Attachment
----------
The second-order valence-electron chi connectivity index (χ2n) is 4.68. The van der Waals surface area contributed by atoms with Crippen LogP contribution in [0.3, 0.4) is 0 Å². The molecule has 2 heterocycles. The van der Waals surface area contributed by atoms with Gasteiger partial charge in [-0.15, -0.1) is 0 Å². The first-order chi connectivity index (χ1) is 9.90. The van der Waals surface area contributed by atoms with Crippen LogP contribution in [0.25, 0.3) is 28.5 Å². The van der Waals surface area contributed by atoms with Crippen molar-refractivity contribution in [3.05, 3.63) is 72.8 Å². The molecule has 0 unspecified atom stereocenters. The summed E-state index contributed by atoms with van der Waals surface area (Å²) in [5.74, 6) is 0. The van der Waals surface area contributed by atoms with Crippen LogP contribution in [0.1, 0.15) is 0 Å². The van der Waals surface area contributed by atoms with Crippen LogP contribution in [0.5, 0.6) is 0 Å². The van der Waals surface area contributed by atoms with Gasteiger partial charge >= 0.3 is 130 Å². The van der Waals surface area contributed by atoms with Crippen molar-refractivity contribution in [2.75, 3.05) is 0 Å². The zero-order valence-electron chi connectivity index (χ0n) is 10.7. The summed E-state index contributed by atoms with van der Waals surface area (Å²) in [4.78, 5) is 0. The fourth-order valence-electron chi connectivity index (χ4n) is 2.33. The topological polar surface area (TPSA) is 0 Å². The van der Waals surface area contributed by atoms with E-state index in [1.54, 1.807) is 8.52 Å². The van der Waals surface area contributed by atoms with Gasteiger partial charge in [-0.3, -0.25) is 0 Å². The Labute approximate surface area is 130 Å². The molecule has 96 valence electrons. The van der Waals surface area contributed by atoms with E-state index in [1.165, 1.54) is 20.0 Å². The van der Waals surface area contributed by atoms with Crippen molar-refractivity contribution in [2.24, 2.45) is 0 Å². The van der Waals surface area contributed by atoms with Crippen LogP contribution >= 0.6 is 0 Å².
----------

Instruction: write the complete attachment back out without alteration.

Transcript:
The second-order valence-electron chi connectivity index (χ2n) is 4.68. The van der Waals surface area contributed by atoms with Crippen LogP contribution in [0.3, 0.4) is 0 Å². The molecule has 2 heterocycles. The van der Waals surface area contributed by atoms with Gasteiger partial charge in [-0.15, -0.1) is 0 Å². The first-order chi connectivity index (χ1) is 9.90. The van der Waals surface area contributed by atoms with Crippen LogP contribution in [0.25, 0.3) is 28.5 Å². The van der Waals surface area contributed by atoms with Crippen molar-refractivity contribution in [3.05, 3.63) is 72.8 Å². The molecule has 0 unspecified atom stereocenters. The summed E-state index contributed by atoms with van der Waals surface area (Å²) in [5.74, 6) is 0. The van der Waals surface area contributed by atoms with Crippen LogP contribution in [0.1, 0.15) is 0 Å². The van der Waals surface area contributed by atoms with Crippen LogP contribution in [0.5, 0.6) is 0 Å². The van der Waals surface area contributed by atoms with Gasteiger partial charge >= 0.3 is 130 Å². The van der Waals surface area contributed by atoms with Crippen molar-refractivity contribution in [2.75, 3.05) is 0 Å². The zero-order valence-electron chi connectivity index (χ0n) is 10.7. The summed E-state index contributed by atoms with van der Waals surface area (Å²) in [4.78, 5) is 0. The fourth-order valence-electron chi connectivity index (χ4n) is 2.33. The topological polar surface area (TPSA) is 0 Å². The van der Waals surface area contributed by atoms with E-state index in [1.54, 1.807) is 8.52 Å². The van der Waals surface area contributed by atoms with Gasteiger partial charge in [-0.3, -0.25) is 0 Å². The Labute approximate surface area is 130 Å². The molecule has 96 valence electrons. The van der Waals surface area contributed by atoms with E-state index in [1.165, 1.54) is 20.0 Å². The van der Waals surface area contributed by atoms with Crippen molar-refractivity contribution in [2.24, 2.45) is 0 Å². The van der Waals surface area contributed by atoms with Crippen LogP contribution >= 0.6 is 0 Å².